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Stylistically rooted in fairy tale and mythology, imperceptible landscapes are explored in these opulent stories from a beloved fantasy icon. There are princesses dancing with dead suitors, a knight in love with an official of exotic lineage, and fortune’s fool stealing into the present instead of the future. In one mesmerizing tale, a time-traveling angel is forbidden to intervene in Cotton Mather’s religious ravings, while another narrative finds a wizard seduced in his youth by the Faerie Queen and returning ...
Stylistically rooted in fairy tale and mythology, imperceptible landscapes are explored in these opulent stories from a beloved fantasy icon. There are princesses dancing with dead suitors, a knight in love with an official of exotic lineage, and fortune’s fool stealing into the present instead of the future. In one mesmerizing tale, a time-traveling angel is forbidden to intervene in Cotton Mather’s religious ravings, while another narrative finds a wizard seduced in his youth by the Faerie Queen and returning the treasure that is rightfully hers. Bewitching, bittersweet, and deeply intoxicating, this collection draws elements from the fables of history and re-creates them in startlingly magical ways.
The year 2013 marks the fortieth anniversary of the publication of Patricia McKillip's first novel. And while she has turned out a large number of award-winning books since then, an incredible and ever-burgeoning moonfleet of assured and distinctive fantasies, she's had only one prior short-story collection, Harrowing the Dragon, from 2005. So the arrival of another such volume, relatively soon after its predecessor, is an occasion to be marked with many celebrations. The lively and enchanting stories in Wonders of the Invisible World certainly deserve all the accolades I can summon.
McKillip's creations can be grouped into several different modes, each of which presents unique pleasures. First come stories set in recognizable, consensus-reality milieus, where the fantastical is something of an intrusion or manifestation of grace. The opening, titular story, a rare dystopian science fiction outing, falls glancingly into that bucket, although the technological apparatus is anomalous in her oeuvre. Next up is "The Kelpie," which concerns a group of Victorian or Edwardian bohemians whose obsessions with the stranger fringes of art lead to a dire encounter for one woman. A brother and sister encounter woodland guardians while visiting an uncle in "Hunter's Moon." A runaway teen finds her dreamed-of magical home in "Oak Hill." Art features again in "Jack O'Lantern," where an impending marriage is to be commemorated by a painting whose uncanny subject becomes all too real. Finally, "Naming Day" is a Harry Potter pastiche, while "Xmas Cruise" finds eerie doings aboard a "Rediscover Gaia" tourist expedition.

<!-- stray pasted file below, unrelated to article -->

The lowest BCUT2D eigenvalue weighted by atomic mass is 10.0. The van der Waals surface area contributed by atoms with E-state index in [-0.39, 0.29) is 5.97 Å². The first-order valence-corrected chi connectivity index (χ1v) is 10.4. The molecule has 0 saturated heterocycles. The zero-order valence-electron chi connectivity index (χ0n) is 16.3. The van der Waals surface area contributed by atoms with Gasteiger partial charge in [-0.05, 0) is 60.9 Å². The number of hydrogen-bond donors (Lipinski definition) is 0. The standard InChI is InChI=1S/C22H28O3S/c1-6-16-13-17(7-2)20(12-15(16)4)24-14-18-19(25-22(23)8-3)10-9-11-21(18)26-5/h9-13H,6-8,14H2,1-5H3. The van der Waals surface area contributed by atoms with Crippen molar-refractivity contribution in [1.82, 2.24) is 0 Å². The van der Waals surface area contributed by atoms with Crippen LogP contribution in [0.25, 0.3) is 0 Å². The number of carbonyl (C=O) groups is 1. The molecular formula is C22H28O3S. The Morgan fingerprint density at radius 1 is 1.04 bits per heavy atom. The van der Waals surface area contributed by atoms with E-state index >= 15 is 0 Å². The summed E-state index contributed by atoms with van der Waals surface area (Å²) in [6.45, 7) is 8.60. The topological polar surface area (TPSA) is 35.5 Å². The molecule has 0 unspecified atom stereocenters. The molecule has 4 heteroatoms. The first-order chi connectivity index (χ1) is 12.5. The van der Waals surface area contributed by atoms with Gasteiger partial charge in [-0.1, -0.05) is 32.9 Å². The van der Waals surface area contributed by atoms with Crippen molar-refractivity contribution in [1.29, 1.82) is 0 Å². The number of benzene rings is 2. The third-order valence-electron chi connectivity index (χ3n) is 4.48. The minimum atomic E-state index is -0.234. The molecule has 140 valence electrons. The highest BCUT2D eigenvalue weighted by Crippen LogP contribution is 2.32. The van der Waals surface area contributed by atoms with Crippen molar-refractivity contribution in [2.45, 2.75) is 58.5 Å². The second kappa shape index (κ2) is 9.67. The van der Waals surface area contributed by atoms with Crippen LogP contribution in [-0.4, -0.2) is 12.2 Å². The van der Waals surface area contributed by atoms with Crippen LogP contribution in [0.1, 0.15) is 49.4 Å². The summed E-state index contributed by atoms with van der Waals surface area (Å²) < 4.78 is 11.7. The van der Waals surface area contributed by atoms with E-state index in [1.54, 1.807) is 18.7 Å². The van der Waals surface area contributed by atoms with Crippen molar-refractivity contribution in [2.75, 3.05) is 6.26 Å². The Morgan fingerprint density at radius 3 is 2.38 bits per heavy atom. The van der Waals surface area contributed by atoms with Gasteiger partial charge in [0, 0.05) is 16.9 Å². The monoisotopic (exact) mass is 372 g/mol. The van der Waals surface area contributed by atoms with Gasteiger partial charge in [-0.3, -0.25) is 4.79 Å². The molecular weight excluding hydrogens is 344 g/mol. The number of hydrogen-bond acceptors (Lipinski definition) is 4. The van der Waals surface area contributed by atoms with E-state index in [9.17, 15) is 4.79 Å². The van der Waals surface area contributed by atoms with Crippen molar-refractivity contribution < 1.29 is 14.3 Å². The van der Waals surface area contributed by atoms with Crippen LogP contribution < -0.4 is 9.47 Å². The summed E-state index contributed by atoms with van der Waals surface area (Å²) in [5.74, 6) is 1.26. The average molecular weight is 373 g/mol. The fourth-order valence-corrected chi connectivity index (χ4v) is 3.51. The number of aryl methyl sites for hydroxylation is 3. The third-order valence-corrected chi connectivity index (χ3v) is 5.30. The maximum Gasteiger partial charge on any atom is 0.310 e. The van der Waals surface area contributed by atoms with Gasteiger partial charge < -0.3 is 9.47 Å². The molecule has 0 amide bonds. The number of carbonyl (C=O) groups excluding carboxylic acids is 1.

Most in line with her novels are those stories that occupy Tolkien-level "subcreations," worlds with independent existences from ours. "Out of the Woods" concerns the discontents of a village housewife who goes to work for a fledgling magician. In an urban setting, "The Fortune-Teller" charts a female pickpocket's epiphany. The longest and most complex tale in this category is "Knight of the Well," almost Wodehousian or Topperesque in its depiction of water sprites and the humans who attend them. And a magician makes the mistake of stealing a trinket from the Queen of Faerie in "Byndley."
Lastly are a few stories that most resemble fables or fairy tales, such as "The Twelve Dancing Princess" and "The Old Woman and the Storm."
This spectrum of narratives allows McKillip a real chance to stretch. She can evoke the eldritch melancholy of Yeats and Dunsany ("Out of the Woods"); the humor of E. Nesbit ("Knight of the Well"); or the layered magic realism of John Crowley ("The Kelpie"). Her prose is always restrained and subtle, allowing evocative metaphors to flash intermittently, like patches of sunlight in the forest. McKillip employs restraint and delicacy rather than melodrama, imparting greater resonance and power to these concise yet deep fantasies than is contained in any average trilogy.
Author of several acclaimed novels and story collections, including Fractal Paisleys, Little Doors, and Neutrino Drag, Paul Di Filippo was nominated for a Sturgeon Award, a Hugo Award, and a World Fantasy Award — all in a single year. William Gibson has called his work "spooky, haunting, and hilarious." His reviews have appeared in The Washington Post, Science Fiction Weekly, Asimov's Magazine, andThe San Francisco Chronicle.
Reviewer: Paul Di Filippo
Posted October 22, 2012
Posted October 18, 2012
This isn’t the sort of book I would pick up in my own short-sightedness; it’s also the sort of magical realism I truly enjoy. It’s the magic burbling up from the timeless wells deep under the earth. It’s the magic just below the surface of a painting or a pool. It’s the unseen magic of the ordinary that is more believable than the scientific explanation of a phenomenon. It’s the ancient magic of youth. It’s the magic of creation and curses. It’s the magic just beyond our view, and I’m glad to have caught a glimpse of it.Was this review helpful? Yes NoThank you for your feedback. Report this reviewThank you, this review has been flagged.